It is official - the Dietary Guidelines for Americans is now released in a 112 page document, boiled down from over 600 pages by the Dietary Guidelines Committee which is comprised of brilliant scientists who worked over 2 years to summarize peer-reviewed scientific studies about what we eat and how it impacts our health.
- Enjoy your food, but eat less
- Avoid oversized portions
Foods to Increase
- Make half your plate fruits and vegetables
- Switch to fat-free or low-fat (1%) milk
Foods to Reduce
- Compare sodium in foods like soup, bread and frozen meals — and choose the foods with lower numbers
- Drink water instead of sugary drinks
DIRECT DOWNLOAD for 112 page copy from USDA
http://nutritioneducationstore.com - for great posters, PowerPoint shows and more for the Dietary Guidelines messages for 2010
In case you did not have time to watch the introduction live online from the USDA website, we typed the introduction to read quickly:
Obesity causes a higher risk of heart disease, stroke, certain cancers 7 out of 10 deaths - 3/4 of nations healthcare costs are chronic diseases - these costs weigh heavily on business owners, government budgets, ability to grow as a nation - cannot be a good student or as productive or innovative if your health conditions are debilitated. This has the biggest cost on America's prosperity.
The Dietary Guidelines want to give Americans the tools they need to prosper - the information is based on the latest science and research and we are updating all of this all the time. The four key messages:
- less calories
- moving more
- healthier diet
- less sodium, sugar and saturated fat
If we are to become stronger and better as a country we have to be healthier for healthier students and workers
These guidelines have obstacles:
grocery store - harder to read nutrition facts labels especially for people in a hurry - we are working on updating that information to make it easier to find
going out to eat - harder to make healthy choice - nutrition information will be more readily available on menu boards - calories on front of menu
finances - the new healthcare law reduces financial barriers to preventative care - high cholesterol, high blood pressure
food deserts - easier to get chips or high calorie foods while fruits and vegetables are 2 miles away, not safe to play outside it is tough for kids to get exercise - the recovery act is helping neighborhoods and cities to make healthier choices - healthier school lunches and better neighborhoods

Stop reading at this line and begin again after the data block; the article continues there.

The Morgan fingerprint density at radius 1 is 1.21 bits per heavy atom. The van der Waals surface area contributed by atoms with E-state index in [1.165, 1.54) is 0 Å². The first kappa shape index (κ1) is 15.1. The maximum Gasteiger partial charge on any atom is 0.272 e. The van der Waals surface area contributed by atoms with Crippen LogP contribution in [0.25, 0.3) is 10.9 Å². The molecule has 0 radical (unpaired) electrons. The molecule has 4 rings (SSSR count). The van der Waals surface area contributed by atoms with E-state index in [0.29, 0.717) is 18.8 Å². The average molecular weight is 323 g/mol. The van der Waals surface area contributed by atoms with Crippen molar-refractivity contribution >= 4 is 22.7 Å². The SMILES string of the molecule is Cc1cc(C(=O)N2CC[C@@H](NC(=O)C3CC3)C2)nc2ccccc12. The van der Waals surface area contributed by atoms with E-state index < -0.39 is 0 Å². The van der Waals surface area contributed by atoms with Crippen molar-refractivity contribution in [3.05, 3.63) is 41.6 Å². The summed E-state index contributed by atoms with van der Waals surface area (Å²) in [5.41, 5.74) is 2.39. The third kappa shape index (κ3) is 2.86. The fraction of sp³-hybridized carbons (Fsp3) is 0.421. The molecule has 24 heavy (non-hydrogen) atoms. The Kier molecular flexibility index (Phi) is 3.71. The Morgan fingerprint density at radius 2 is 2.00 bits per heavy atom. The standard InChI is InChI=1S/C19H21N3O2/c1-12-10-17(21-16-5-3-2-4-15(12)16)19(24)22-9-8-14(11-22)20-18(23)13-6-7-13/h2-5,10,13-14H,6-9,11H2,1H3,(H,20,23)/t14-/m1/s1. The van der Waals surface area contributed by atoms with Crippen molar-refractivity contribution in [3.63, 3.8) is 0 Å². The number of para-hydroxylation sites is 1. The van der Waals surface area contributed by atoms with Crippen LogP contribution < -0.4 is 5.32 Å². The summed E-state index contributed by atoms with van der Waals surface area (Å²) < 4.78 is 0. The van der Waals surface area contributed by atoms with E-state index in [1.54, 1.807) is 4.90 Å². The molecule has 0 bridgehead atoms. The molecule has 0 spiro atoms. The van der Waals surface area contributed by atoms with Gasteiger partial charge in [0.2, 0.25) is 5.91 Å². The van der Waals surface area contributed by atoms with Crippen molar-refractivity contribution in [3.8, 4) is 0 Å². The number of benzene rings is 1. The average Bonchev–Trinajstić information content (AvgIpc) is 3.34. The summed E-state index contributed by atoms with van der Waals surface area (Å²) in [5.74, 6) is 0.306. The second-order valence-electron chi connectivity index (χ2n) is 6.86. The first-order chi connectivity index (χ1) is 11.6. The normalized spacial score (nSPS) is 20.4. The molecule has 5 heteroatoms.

We understand statistics are families and human beings - workers who want to be better
These are not always the easiest things to do and sometimes they are financial challenges
With this edition of DGA we are putting best information in people's hands - we want to be healthier, better, more productive and more competitive.
(END of introduction) - you can also watch and download here
There was an interesting question after the introduction: Why won't the USDA come out and say stop eating so much meat and cheese - why do you say "solid fats" when you should really come out and say Porter House steak or cheese? This is a good point - but the USDA is the United States Agricultural system and they have chosen to provide a more positive message: eat more fruits and vegetables, vary your protein (and keep lean) and control your calories; lessen solid fats, added sugars and sodium. They want to lower obesity, bring more fruits and vegetables to rural areas and welfare programs and improve the school meal programs. The Guidelines are the base of public policy. The Center for Science in the Public Interest has a great commentary - you can read it here.
Here are a few of our opinions, after reading all of the 600 pages of the Dietary Guidelines committee, the 112 page report and the 2005 dietary guidelines. Overall they did an excellent job to focus EVERYONE on the most important task at hand - reduce overweight and obesity in our country to save money and make the US more competitive in the global market. We strongly agree that everyone needs to lower the calorie density of their diets, move more and balance calories. They also need to lower sodium and hopefully the new guidelines will help manufacturers take a better look at the sodium levels in their foods. There is an excellent summary of the ill effects of high sodium here.